The U.S. Justice Department's lawsuit against South Carolina's tough immigration law is under fire from a number of GOP presidential hopefuls in the run-up to next week's debate on national security issues.

Texas Gov. Rick Perry said in a statement he supports the measure because the federal government isn't enforcing border laws. Perry, who was accused in an early debate of being too lenient toward undocumented immigrants in his state, has recently taken a tougher public stance on the issue. 

Minnesota Rep. Michele Bachmann said she supports South Carolina's efforts because President Obama has failed to achieve border security.

The Justice Department on Monday challenged a law that takes effect in January, which would make it a state crime to be in the country without a valid visa, requires local law enforcement to call federal immigration officials if they suspect the person of being undocumented, and mandates that all businesses check their hires through the federal online system known as E-Verify.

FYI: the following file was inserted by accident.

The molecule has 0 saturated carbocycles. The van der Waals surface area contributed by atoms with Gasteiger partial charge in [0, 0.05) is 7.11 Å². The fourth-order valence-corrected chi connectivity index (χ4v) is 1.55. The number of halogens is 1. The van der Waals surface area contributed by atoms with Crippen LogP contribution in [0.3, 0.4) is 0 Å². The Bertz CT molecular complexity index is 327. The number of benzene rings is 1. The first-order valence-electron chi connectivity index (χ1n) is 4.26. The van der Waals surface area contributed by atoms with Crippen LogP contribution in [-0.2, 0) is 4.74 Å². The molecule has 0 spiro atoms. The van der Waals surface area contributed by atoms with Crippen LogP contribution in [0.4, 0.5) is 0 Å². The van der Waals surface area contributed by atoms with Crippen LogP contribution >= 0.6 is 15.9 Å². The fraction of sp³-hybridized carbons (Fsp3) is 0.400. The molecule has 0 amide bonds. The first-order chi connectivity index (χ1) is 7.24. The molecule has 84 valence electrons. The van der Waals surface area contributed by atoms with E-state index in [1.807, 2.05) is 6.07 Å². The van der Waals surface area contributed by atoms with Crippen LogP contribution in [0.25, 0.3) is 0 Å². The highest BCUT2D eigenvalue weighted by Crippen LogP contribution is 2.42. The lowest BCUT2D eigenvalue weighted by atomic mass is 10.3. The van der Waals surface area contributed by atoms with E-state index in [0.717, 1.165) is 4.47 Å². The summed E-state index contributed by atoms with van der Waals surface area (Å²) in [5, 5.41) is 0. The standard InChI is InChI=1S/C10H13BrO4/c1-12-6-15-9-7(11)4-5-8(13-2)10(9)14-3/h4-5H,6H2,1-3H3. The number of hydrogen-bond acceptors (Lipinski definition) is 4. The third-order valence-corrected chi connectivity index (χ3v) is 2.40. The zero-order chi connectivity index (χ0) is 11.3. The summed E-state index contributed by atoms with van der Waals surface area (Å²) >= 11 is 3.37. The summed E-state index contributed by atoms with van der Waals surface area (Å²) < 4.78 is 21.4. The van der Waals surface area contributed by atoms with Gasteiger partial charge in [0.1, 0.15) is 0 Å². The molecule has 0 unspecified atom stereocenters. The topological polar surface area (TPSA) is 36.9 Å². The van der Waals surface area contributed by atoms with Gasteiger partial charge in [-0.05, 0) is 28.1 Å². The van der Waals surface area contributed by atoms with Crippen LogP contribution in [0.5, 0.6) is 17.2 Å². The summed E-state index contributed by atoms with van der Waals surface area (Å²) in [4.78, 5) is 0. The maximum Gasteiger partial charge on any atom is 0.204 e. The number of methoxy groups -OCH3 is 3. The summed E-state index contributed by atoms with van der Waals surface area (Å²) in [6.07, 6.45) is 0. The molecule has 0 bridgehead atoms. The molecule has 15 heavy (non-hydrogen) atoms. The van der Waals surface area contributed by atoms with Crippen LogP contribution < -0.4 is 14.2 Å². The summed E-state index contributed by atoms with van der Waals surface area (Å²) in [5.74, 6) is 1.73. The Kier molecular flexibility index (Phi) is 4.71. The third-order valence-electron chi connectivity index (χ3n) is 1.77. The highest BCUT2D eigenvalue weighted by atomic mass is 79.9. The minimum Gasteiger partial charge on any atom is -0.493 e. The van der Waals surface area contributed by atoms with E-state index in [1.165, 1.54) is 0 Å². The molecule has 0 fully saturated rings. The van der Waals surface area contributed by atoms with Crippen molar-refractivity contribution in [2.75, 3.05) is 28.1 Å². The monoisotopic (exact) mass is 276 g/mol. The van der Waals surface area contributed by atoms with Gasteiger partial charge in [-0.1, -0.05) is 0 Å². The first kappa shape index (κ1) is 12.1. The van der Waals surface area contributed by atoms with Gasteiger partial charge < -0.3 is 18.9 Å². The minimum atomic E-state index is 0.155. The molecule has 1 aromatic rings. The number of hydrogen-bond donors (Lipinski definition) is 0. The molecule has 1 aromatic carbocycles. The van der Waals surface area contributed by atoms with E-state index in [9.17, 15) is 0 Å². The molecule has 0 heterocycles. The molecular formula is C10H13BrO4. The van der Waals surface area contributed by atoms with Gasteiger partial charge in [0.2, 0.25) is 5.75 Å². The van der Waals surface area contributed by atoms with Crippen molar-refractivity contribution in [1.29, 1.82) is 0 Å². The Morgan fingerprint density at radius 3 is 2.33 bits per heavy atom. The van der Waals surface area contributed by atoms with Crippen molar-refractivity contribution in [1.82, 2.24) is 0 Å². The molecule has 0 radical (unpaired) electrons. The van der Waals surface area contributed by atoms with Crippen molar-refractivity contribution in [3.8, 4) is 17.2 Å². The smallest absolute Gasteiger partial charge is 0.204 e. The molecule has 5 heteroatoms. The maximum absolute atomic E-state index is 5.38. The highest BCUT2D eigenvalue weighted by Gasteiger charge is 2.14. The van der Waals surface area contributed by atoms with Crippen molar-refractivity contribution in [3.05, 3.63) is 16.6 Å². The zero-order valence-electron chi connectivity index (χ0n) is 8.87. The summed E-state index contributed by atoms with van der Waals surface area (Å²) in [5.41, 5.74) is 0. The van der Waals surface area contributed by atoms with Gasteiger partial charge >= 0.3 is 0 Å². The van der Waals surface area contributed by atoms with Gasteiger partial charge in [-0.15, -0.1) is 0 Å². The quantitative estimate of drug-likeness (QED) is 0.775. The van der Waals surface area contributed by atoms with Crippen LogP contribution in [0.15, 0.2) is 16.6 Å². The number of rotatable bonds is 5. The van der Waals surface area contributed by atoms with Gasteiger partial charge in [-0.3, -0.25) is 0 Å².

U.S. Attorney Bill Nettles said that the law violates people's right to due process and the Justice Department argues that the law imposes significant burdens on federal agencies and will divert funds from priority such as the fight against terrorism, drug smuggling, gangs and apprehending people wanted for other crimes.

South Carolina Gov. Nikki Haley signed the legislation into law in June and supporters of South Carolina’s law argue that the federal government has failed to control illegal immigration, and that states – which they say bear the consequences – must address the problem themselves.

GOP hopefuls will debate national security issues Nov. 12 in Spartanburg.

Based on reporting by the Associated Press. 

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